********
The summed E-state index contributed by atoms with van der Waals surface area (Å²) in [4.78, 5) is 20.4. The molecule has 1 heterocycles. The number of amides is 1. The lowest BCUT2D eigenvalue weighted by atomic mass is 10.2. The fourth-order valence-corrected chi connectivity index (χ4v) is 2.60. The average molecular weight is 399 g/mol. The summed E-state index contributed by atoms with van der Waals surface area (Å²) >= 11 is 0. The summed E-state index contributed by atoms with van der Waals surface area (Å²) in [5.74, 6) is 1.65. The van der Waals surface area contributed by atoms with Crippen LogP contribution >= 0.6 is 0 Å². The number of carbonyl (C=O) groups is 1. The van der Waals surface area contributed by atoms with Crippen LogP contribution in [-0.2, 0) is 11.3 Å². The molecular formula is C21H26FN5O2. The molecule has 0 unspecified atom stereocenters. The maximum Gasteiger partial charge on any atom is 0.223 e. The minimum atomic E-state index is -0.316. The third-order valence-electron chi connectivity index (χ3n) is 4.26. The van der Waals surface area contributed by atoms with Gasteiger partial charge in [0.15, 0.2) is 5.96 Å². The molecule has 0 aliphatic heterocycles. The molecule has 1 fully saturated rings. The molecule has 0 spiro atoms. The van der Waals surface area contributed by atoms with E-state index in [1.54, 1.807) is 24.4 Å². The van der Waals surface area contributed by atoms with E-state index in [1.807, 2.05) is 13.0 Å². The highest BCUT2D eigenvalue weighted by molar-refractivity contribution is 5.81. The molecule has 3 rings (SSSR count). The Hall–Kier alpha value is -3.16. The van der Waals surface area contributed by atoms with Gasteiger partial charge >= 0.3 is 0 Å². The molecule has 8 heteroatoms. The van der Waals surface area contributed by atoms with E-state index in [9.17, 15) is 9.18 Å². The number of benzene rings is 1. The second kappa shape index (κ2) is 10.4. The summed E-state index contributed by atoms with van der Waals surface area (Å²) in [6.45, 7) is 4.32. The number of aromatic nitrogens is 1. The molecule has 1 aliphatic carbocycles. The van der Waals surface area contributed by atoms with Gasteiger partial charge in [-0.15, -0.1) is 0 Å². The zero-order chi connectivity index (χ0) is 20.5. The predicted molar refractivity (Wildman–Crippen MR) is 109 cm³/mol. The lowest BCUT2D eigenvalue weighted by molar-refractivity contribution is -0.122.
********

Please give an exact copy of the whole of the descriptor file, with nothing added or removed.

The summed E-state index contributed by atoms with van der Waals surface area (Å²) in [4.78, 5) is 20.4. The molecule has 1 heterocycles. The number of amides is 1. The lowest BCUT2D eigenvalue weighted by atomic mass is 10.2. The fourth-order valence-corrected chi connectivity index (χ4v) is 2.60. The average molecular weight is 399 g/mol. The summed E-state index contributed by atoms with van der Waals surface area (Å²) >= 11 is 0. The summed E-state index contributed by atoms with van der Waals surface area (Å²) in [5.74, 6) is 1.65. The van der Waals surface area contributed by atoms with Crippen LogP contribution >= 0.6 is 0 Å². The number of carbonyl (C=O) groups is 1. The van der Waals surface area contributed by atoms with Crippen LogP contribution in [-0.2, 0) is 11.3 Å². The molecular formula is C21H26FN5O2. The molecule has 0 unspecified atom stereocenters. The maximum Gasteiger partial charge on any atom is 0.223 e. The minimum atomic E-state index is -0.316. The third-order valence-electron chi connectivity index (χ3n) is 4.26. The van der Waals surface area contributed by atoms with Gasteiger partial charge in [0.15, 0.2) is 5.96 Å². The molecule has 0 aliphatic heterocycles. The molecule has 1 fully saturated rings. The molecule has 0 spiro atoms. The van der Waals surface area contributed by atoms with E-state index in [1.54, 1.807) is 24.4 Å². The van der Waals surface area contributed by atoms with E-state index in [1.807, 2.05) is 13.0 Å². The highest BCUT2D eigenvalue weighted by molar-refractivity contribution is 5.81. The molecule has 3 rings (SSSR count). The Hall–Kier alpha value is -3.16. The van der Waals surface area contributed by atoms with Gasteiger partial charge >= 0.3 is 0 Å². The molecule has 8 heteroatoms. The van der Waals surface area contributed by atoms with E-state index in [9.17, 15) is 9.18 Å². The number of benzene rings is 1. The second kappa shape index (κ2) is 10.4. The summed E-state index contributed by atoms with van der Waals surface area (Å²) in [6.45, 7) is 4.32. The number of aromatic nitrogens is 1. The molecule has 1 aliphatic carbocycles. The van der Waals surface area contributed by atoms with Gasteiger partial charge in [-0.15, -0.1) is 0 Å². The zero-order chi connectivity index (χ0) is 20.5. The predicted molar refractivity (Wildman–Crippen MR) is 109 cm³/mol. The lowest BCUT2D eigenvalue weighted by molar-refractivity contribution is -0.122.